- On January 14, 2020
At Barrington Area Conservation Trust, we are inspired by members of our community who are leaders in conservation and preservation of nature. Let us introduce you to Bob and Denise Krause, residents of Barrington Hills, whose commitment to protecting turtle populations and to restoring the natural habitat of their property sets an example for all of us. As Bob tells us, “if it is your passion, persevere!”
From first buying a little green turtle from the dime store as a little boy, Bob began a love affair with the animals that stayed with him as he kept, raised, and bred several species of reptiles. He served in the U.S. Army, and then he returned to his passion and began an entrepreneurial career in the pet industry. After opening his twenty-third retail pet center, Bob phased into product development, designing many patented products for the farm, zoological, and pet industries. After building an international organization (SUPER PET) with significant national market share, he sold his companies in 2005 to a publicly traded corporation and returned to his roots.
Bob and Denise are sound believers in keeping common turtles common. Over the past 12 years they have been protecting the Midland Painted Turtle populations on their property through countless hours of observation during the nesting season. Prior to their involvement, skunks, raccoons, and other predators dug up most of the nests to devour the eggs. The Krauses designed a nest protector which “safely cages” the nests. They date, number and catalog the nests. After 90 to 100 days, they open the nests, remove the hatchlings, and place them in a “head-starting” phase. The Krauses care for the young turtles in climate-controlled enclosures and feed them special diets. Once the turtles reach a certain size, they are released back into their natural habitats. This procedure reduces the number of hatchlings that would otherwise be eaten by herons, egrets, raccoons, fish and bullfrogs. To this date, the Krauses have released over 1,650 turtles, and find it rewarding to see floating logs and vegetation filled with numerous turtles of all sizes.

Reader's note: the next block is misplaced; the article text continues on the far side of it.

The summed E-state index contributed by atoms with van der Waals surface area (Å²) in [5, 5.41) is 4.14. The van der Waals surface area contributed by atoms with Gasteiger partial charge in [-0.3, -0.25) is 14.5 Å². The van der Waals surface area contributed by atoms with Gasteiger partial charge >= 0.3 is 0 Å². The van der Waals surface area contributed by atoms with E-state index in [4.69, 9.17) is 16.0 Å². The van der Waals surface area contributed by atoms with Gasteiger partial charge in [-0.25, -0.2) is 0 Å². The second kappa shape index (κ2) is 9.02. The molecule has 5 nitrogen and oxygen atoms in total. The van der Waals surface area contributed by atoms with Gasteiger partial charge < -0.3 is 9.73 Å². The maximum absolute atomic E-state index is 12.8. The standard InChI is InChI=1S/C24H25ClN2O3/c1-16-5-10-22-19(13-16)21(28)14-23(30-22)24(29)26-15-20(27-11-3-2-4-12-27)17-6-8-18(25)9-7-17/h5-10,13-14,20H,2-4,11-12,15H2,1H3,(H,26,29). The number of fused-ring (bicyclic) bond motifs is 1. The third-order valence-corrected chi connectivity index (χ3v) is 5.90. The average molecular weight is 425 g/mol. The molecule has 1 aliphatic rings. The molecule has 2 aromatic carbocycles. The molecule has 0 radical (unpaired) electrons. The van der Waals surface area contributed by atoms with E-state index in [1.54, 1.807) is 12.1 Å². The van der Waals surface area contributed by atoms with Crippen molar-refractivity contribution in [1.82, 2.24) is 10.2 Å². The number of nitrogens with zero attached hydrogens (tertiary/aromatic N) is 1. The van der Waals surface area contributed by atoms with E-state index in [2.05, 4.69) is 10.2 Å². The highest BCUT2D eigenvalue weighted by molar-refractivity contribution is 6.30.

We asked Bob Krause to tell us more about his conservation work and what inspires him.
What type of conservation efforts are you involved in?
Even though my wife and I work on many aspects of environmental conservation, my primary concentration is with Chelonians (turtles and tortoises).
Who or what inspired you to get involved in conservation work?
My entire life has always encompassed nature in one form or another, but early on, I had an infatuation with reptiles and amphibians. I can say that this started as a young child keeping a small turtle as a pet and blossoming into learning every aspect I could in keeping reptiles alive and caring for them.
Where do you look for inspiration?
All we have to do is look around us. Our inspiration comes from various forms. Our natural environment is alive with numerous plants and animals all depending on each other. They coexist in various micro habitats, and we need to understand and appreciate the importance of keeping all in balance. When one sees the ecosystem working in harmony, a warm feeling of contentment and gratification is experienced.
What are your other hobbies?
Field trips in natural habitats of turtles and other reptiles
Designing and developing
What are the biggest obstacles?
The biggest obstacle is that some people lack a care of our environment and the animals we coexist with.
Can you share one of your most memorable experiences working in the field of conservation?
After several years of working with Midland Painted Turtles, to witness many ages and sizes of turtles basking together is awe inspiring. This is an obvious indication that our efforts of saving this species is working.
What advice do you have for someone looking to contribute to conservation efforts [for wildlife, for land]?
If it is your passion, persevere! Do not give up. Understand that it is “ALWAYS” a process and it takes time. Our accomplishments do not happen overnight. Two steps forward and one step back and sometimes it is the opposite, but the big picture — the final results — take time. Remember, while pushing forward, always educate the people around you. It cannot be done alone.
What do you feel is the most pressing issue for conservation of wildlife or for natural lands today?
The shortsightedness of big corporations, politicians and those in it for the money.